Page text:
Snake venoms contain various proteins, especially phospholipases A 2 (PLA 2 s), which present potential applications in diverse areas of health and medicine. In this study, a new basic PLA 2 from Bothrops marajoensis with parasiticidal activity was purified and characterized biochemically and biologically. B. marajoensis venom was fractionated through cation exchange followed by reverse phase chromatographies. The isolated toxin, BmajPLA 2 -II, was structurally characterized with MALDI-TOF (Matrix-assisted laser desorption/ionization-time of flight) mass spectrometry, sodium dodecyl sulfate polyacrylamide gel electrophoresis (SDS-PAGE), followed by two-dimensional electrophoresis, partial amino acid sequencing, an enzymatic activity assay, circular dichroism, and dynamic light scattering assays. These structural characterization tests presented BmajPLA 2 -II as a basic Lys49 PLA 2 homologue, compatible with other basic snake venom PLA 2 s (svPLA 2 ), with a tendency to form aggregations. The in vitro anti-parasitic potential of B. marajoensis venom and of BmajPLA 2 -II was evaluated against Leishmania infantum promastigotes and Trypanosoma cruzi epimastigotes, showing significant activity at a concentration of 100μg/mL. The venom and BmajPLA 2 -II presented IC 50 of 0.14±0.08 and 6.41±0.64μg/mL, respectively, against intraerythrocytic forms of Plasmodium falciparum with CC 50 cytotoxicity values against HepG2 cells of 43.64±7.94 and >150μg/mL, respectively. The biotechnological potential of these substances in relation to leishmaniasis, Chagas disease and malaria should be more deeply investigated. Copyright © 2017. Published by Elsevier B.V.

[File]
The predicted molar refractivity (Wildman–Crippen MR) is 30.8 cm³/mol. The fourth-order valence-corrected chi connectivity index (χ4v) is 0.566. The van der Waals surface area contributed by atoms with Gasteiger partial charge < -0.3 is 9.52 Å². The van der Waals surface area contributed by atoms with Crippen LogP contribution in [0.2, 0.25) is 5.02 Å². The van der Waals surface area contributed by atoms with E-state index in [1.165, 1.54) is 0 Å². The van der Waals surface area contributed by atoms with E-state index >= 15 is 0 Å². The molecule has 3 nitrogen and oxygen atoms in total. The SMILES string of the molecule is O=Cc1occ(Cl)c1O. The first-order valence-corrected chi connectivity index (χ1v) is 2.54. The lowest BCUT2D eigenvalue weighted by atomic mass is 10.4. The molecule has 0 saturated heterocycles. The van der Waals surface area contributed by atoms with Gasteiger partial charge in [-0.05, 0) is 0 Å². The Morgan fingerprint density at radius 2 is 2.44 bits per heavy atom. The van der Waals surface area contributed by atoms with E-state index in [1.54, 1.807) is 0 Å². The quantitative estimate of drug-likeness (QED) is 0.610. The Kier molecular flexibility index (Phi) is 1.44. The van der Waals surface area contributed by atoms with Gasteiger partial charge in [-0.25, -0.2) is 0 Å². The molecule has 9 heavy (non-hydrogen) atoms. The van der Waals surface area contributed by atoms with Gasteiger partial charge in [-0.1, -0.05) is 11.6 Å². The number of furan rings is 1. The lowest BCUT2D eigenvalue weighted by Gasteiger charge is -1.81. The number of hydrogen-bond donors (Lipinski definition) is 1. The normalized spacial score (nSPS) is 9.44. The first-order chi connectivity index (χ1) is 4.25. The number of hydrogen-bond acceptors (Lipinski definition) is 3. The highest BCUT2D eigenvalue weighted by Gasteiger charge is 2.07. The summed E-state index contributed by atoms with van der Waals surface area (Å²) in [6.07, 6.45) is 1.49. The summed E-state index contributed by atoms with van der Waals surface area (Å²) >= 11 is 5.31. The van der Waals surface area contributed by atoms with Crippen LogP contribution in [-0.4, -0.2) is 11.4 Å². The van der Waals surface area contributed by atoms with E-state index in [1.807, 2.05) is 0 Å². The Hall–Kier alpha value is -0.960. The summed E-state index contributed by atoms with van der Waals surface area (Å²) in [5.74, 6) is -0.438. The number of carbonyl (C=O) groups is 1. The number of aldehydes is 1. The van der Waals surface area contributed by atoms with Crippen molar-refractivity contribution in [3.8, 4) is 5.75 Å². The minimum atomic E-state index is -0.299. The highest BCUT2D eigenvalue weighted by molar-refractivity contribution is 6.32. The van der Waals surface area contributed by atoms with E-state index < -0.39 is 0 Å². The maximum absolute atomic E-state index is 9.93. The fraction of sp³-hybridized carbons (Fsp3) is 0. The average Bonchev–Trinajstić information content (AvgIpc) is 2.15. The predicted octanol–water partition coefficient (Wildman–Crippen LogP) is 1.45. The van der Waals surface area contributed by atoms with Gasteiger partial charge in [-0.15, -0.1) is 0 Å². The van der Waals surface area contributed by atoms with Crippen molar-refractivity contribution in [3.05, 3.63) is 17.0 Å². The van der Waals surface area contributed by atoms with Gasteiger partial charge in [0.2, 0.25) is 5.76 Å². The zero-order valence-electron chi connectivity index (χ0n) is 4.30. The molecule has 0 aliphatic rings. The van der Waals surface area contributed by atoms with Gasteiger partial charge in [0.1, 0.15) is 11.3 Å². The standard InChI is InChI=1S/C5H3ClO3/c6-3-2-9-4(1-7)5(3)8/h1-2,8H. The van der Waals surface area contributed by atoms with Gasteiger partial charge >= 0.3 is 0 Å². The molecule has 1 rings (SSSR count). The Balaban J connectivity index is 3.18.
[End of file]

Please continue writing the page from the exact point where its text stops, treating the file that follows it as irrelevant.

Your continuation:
1. Antihypertensive potential and mechanism of action of astaxanthin: II. Vascular reactivity and hemorheology in spontaneously hypertensive rats.

    Science.gov (United States)

    Hussein, Ghazi; Goto, Hirozo; Oda, Shinobu; Iguchi, Tomomi; Sankawa, Ushio; Matsumoto, Kinzo; Watanabe, Hiroshi

    2005-06-01